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The megamerger between Chesapeake and Southwestern—a deal that would establish a new E&P with a commanding sway over the Haynesville Shale and the Appalachian Basin production—follows an energy industry trend seen picking up speed in 2023. Large, cash-flush companies are acquiring other major players to establish even more advantageous shale play positions.
Some federal legislators, however, are pushing back, calling the deals anticompetitive and demanding regulators step up scrutiny of the transactions.
“On the back of the last couple of years, it comes as no surprise that there is a war chest of capital available for most oil and gas companies to go out and invest and avoid playing the debt management and dividend game,” said Joanne Salih, a Houston partner in the Oliver Wyman Energy Practice. “So it’s the best time possible to go after some of these acquisitions.”
The next step, however, is getting the deal past a federal government in which some political leaders have been critical of the large recent deals and in which natural gas mergers bring intense scrutiny.
Chesapeake and Southwestern announced an agreement to combine on Jan. 11. The $7.4 billion deal would create the largest natural gas producer in the U.S.
“The oil market is a global market and gets a little bit less scrutiny than the gas market,” said Ajay Bakshani, director of analytics for East Daley Analytics. “Even with the FTC [Federal Trade Commission] investigation, I think most people expect the Exxon Mobil deal to go through pretty smoothly. But there have been rumors of more pushback from regulators.”
Exxon Mobil’s acquisition of Pioneer Natural Resources in October has brought calls of alarm from Congress. Senate Majority Leader Charles Schumer demanded a Federal Trade Commission (FTC) investigation of the deal, saying the merger would result in higher prices for the customers. The FTC, which enforces antitrust laws, is currently reviewing the deal. Schumer has also called for a review of Chevron’s acquisition of Hess.
U.S. natural gas, for the time being, remains in a far more domestically centered market, Bakshani said, even though LNG exports has more than doubled since 2018 and is expected to double again by the end of the decade.
“So regulators are taking a closer eye on energy deals than they might have in the past,” Bakshani said. “On top of that, when we look at the latest merger, which is EQT buying Tug Hill in a much smaller deal, that took about 11 months to close.”
In September 2022, EQT announced the acquisition of gas producer Tug Hill Appalachia and midstream company THQ-XcL Holdings in a $5.2 billion deal. The FTC did not give final approval for the deal until August of 2023.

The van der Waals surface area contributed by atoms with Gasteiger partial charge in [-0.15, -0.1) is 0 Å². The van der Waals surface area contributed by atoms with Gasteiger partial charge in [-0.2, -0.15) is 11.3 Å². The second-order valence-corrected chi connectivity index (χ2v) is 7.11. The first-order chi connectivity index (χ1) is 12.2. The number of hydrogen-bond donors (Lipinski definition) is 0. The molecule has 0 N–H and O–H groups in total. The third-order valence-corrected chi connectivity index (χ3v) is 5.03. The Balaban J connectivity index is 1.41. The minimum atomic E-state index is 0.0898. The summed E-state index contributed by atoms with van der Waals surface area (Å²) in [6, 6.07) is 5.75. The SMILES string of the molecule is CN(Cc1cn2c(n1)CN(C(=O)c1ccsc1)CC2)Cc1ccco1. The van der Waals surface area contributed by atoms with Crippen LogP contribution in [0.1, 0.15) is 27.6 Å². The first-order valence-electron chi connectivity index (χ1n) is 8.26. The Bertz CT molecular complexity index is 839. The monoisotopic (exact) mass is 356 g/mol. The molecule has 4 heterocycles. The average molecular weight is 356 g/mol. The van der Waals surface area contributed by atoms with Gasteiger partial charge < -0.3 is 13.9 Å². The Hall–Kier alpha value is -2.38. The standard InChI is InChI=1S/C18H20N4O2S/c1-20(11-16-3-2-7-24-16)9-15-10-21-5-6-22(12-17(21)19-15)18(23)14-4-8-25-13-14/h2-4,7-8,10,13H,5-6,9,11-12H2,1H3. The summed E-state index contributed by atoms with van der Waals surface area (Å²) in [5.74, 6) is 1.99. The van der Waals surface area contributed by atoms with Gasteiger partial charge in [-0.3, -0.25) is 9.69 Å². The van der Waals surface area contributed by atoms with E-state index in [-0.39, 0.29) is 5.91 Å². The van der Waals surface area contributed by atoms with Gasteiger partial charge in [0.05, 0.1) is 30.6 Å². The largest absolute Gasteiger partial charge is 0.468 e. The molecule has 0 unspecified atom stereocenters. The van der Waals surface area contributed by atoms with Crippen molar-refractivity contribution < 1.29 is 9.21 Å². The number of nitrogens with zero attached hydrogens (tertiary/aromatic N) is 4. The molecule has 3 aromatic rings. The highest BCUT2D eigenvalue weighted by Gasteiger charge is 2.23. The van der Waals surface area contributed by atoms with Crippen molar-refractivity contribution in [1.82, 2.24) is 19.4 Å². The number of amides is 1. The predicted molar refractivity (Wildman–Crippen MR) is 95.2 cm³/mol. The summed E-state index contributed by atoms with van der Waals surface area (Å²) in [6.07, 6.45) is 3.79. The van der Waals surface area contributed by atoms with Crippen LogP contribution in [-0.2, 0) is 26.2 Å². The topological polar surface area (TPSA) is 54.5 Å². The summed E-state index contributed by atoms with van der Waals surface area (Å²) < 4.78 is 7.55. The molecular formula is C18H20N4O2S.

The FTC had antitrust concerns about the deal, and eventually approved the acquisition after the EQT and Tug Hill backer Quantum Energy Partners signed a consent order “that prevents entanglements between the two companies and the exchange of confidential, competitively sensitive information.”
The commission was concerned enough that for the first time in 40 years it enforced Section 8 of the Clayton Act, an antitrust law that seeks to stop “interlocking directorates” when an officer or director of a firm also serves as an officer or director of a competing firm.
The FTC’s consent order prohibits Quantum from occupying a seat on the EQT board of directors and requires the private equity firm to divest its EQT shares.
Before the Chesapeake and Southwestern announcement, JP Morgan reported that there would be scrutiny, as a combined Southwestern-Chesapeake “would control about 21% of Appalachia’s gross production … and about 25% of Haynesville’s gross production.”
Bakshani said the deal was likely to “take some time” to pass through regulatory hoops.
However, Silah said she believes the merger will ultimately pass muster with regulators.
“Governments come and go,” she said. “In general, if you look over the last century to the periods of times when there is consolidation in oil and gas, especially of a particular size, there’s obviously always issues around competitiveness and overgearing towards a few major players.”
People and governments fear over-consolidation that shifts all decision to a small group or one person.
“Nobody wants that,” Silah said. “But I don’t think (the Chesapeake-Southwestern merger) is of the size to really, in and of itself, result in a significant pushback.”
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